Wednesday, January 21, 2009

Unions should not bet on the EFCA as a sure thing


As President Obama was taking the oath of office, inside some office in some executive office building in Washington D.C., someone flipped a switch and turned on the new website for the White House. It is drastically different, as President Obama is becoming the first president to fully embrace the internet as a viable means to communicate with the public. It has all of the typical history, civics, and biographical information one has come to expect from the White House’s website. However, it also has extensive information on President Obama’s agenda for the next four years. You’ll find information on suggested changes to the FMLA and paid sick leave, proposed new laws to protect individuals from discrimination based on sexual orientation and gender identity, and his plan to stimulate the economy and create jobs.

What you will not find, though, is any mention of the Employee Free Choice Act. While it was featured prominently on Change.gov, the President’s transition website, it has been completely scrubbed from Whitehouse.gov. Perhaps this recent interview of President Obama by the Washington Post sheds some light on this curious omission:

Q: The Employee Free Choice Act - a timing question and a substance question: in terms of timing how quickly would you like to see it brought up? Would you like to see it brought up in your first year? In terms of substance, the bills that you talked about in your floor statement on the Employee Free Choice Act problems with bullying of [inaudible] people want to join unions. Is card check the only solution? Or are you open to considering other solutions that might shorten the time?

Obama: I think I think that is a fair question and a good one.

Here's my basic principal that wages and incomes have flatlined over the last decade. That part of that has to do with forces that are beyond everybody's control: globalization, technology and so forth. Part of it has to do with workers have very little leverage and that larger and larger shares of our productivity go to the top and not to the middle or the bottom. I think unions serve an important role in that. I think that the way the Bush Administration managed the Department of Labor, the NLRB, and a host of other aspects of labor management relations put the thumb too heavily against unions. I want to lift that thumb. There are going to be steps that we can take other than the Employee Free Choice Act that will make a difference there.

I think the basic principal of making it easier and fairer for workers who want to join a union, join a union is important. And the basic outline of the Employee Fair Choice are ones that I agree with. But I will certainly listen to all parties involved including from labor and the business community which I know considers this to be the devil incarnate. I will listen to parties involved and see if there are ways that we can bring those parties together and restore some balance.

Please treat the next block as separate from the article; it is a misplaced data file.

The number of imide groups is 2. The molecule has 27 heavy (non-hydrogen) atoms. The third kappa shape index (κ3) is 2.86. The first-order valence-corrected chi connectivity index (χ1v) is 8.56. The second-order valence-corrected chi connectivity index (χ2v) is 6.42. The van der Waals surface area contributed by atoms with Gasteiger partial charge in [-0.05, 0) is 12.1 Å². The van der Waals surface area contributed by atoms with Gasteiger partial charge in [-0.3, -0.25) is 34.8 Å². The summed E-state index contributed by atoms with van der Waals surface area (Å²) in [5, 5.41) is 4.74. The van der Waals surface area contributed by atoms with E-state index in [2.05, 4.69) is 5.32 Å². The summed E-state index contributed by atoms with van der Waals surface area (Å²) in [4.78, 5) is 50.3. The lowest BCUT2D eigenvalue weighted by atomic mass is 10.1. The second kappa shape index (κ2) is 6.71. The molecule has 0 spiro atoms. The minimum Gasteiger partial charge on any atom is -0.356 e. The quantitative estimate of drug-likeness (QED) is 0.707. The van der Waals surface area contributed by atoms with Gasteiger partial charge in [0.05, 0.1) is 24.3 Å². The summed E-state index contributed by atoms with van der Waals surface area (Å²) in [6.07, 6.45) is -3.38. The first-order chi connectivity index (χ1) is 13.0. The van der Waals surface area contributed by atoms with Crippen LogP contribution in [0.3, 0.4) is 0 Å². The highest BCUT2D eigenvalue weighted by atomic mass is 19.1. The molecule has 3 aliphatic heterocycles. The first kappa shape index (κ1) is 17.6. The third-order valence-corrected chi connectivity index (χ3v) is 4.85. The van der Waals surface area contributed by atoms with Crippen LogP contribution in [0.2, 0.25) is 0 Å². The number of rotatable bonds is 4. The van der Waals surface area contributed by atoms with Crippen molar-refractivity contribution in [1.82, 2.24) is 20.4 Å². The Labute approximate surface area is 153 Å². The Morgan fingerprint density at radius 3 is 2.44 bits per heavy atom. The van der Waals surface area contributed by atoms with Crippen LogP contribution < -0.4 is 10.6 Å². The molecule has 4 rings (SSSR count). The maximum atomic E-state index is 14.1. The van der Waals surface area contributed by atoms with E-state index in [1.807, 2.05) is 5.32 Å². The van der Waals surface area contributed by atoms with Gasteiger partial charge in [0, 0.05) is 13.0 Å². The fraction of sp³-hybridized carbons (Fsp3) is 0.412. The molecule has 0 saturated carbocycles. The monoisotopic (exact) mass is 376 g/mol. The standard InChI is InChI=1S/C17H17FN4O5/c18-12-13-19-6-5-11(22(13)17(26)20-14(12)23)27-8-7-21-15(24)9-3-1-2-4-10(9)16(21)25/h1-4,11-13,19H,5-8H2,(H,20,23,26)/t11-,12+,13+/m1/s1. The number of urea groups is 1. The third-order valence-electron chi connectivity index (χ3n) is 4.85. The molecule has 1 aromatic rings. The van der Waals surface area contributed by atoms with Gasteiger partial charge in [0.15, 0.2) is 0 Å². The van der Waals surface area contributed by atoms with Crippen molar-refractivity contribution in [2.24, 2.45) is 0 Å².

You know, now if the business community's argument against the Employee Free Choice Act is simply that it will make it easier for people to join unions and we think that is damaging to the economy then they probably won't get too far with me. If their arguments are we think there are more elegant ways of doing this or here are some modifications or tweaks to the general concept that we would like to see. Then I think that's a conversation that not only myself but folks in labor would be willing to have. But, so that's the general approach that I am interested in taking. But in terms of time table, if we are losing half a million jobs a month then there are no jobs to unionize. So my focus first is on those key economic priority items that I just mentioned.

To read the tea leaves, no one should think that President Obama has softened his position on the EFCA as a matter of policy. He was an early supporter of it as a Senator, and it is fair to conclude that the ascension to the Presidency has not altered his ideology. However, he is a shrewd politician, and he must know: 1) that given the current state of the economy the timing is not right for the EFCA, and 2) the EFCA in its current form is too divisive to ever come out of Congress. In other words, the EFCA is off the table for now, but once the economic ship has been righted, look for this administration to push for a compromised, less controversial, Employee Free Choice Act.

[Hat tip: Connecticut Employment Law Blog and Workplace Prof Blog]

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